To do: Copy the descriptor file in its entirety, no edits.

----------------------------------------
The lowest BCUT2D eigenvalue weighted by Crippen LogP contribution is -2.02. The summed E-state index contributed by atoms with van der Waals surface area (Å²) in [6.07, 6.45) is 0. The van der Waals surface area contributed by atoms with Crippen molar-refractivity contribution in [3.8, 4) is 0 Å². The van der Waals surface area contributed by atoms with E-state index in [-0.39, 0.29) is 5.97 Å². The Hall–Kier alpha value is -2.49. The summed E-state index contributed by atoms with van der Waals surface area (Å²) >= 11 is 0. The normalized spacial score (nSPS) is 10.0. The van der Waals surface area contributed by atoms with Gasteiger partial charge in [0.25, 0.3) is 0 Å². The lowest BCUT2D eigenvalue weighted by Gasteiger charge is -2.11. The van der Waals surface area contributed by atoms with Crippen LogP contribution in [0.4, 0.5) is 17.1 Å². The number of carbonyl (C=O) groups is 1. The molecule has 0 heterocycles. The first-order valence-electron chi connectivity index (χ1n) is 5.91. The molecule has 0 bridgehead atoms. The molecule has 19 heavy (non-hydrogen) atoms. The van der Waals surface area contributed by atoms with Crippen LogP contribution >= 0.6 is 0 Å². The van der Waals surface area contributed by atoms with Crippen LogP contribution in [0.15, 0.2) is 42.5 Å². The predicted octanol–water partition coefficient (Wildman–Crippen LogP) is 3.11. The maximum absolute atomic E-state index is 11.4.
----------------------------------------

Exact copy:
The lowest BCUT2D eigenvalue weighted by Crippen LogP contribution is -2.02. The summed E-state index contributed by atoms with van der Waals surface area (Å²) in [6.07, 6.45) is 0. The van der Waals surface area contributed by atoms with Crippen molar-refractivity contribution in [3.8, 4) is 0 Å². The van der Waals surface area contributed by atoms with E-state index in [-0.39, 0.29) is 5.97 Å². The Hall–Kier alpha value is -2.49. The summed E-state index contributed by atoms with van der Waals surface area (Å²) >= 11 is 0. The normalized spacial score (nSPS) is 10.0. The van der Waals surface area contributed by atoms with Gasteiger partial charge in [0.25, 0.3) is 0 Å². The lowest BCUT2D eigenvalue weighted by Gasteiger charge is -2.11. The van der Waals surface area contributed by atoms with Crippen LogP contribution in [0.4, 0.5) is 17.1 Å². The number of carbonyl (C=O) groups is 1. The molecule has 0 heterocycles. The first-order valence-electron chi connectivity index (χ1n) is 5.91. The molecule has 0 bridgehead atoms. The molecule has 19 heavy (non-hydrogen) atoms. The van der Waals surface area contributed by atoms with Crippen LogP contribution >= 0.6 is 0 Å². The van der Waals surface area contributed by atoms with Crippen LogP contribution in [0.15, 0.2) is 42.5 Å². The predicted octanol–water partition coefficient (Wildman–Crippen LogP) is 3.11. The maximum absolute atomic E-state index is 11.4.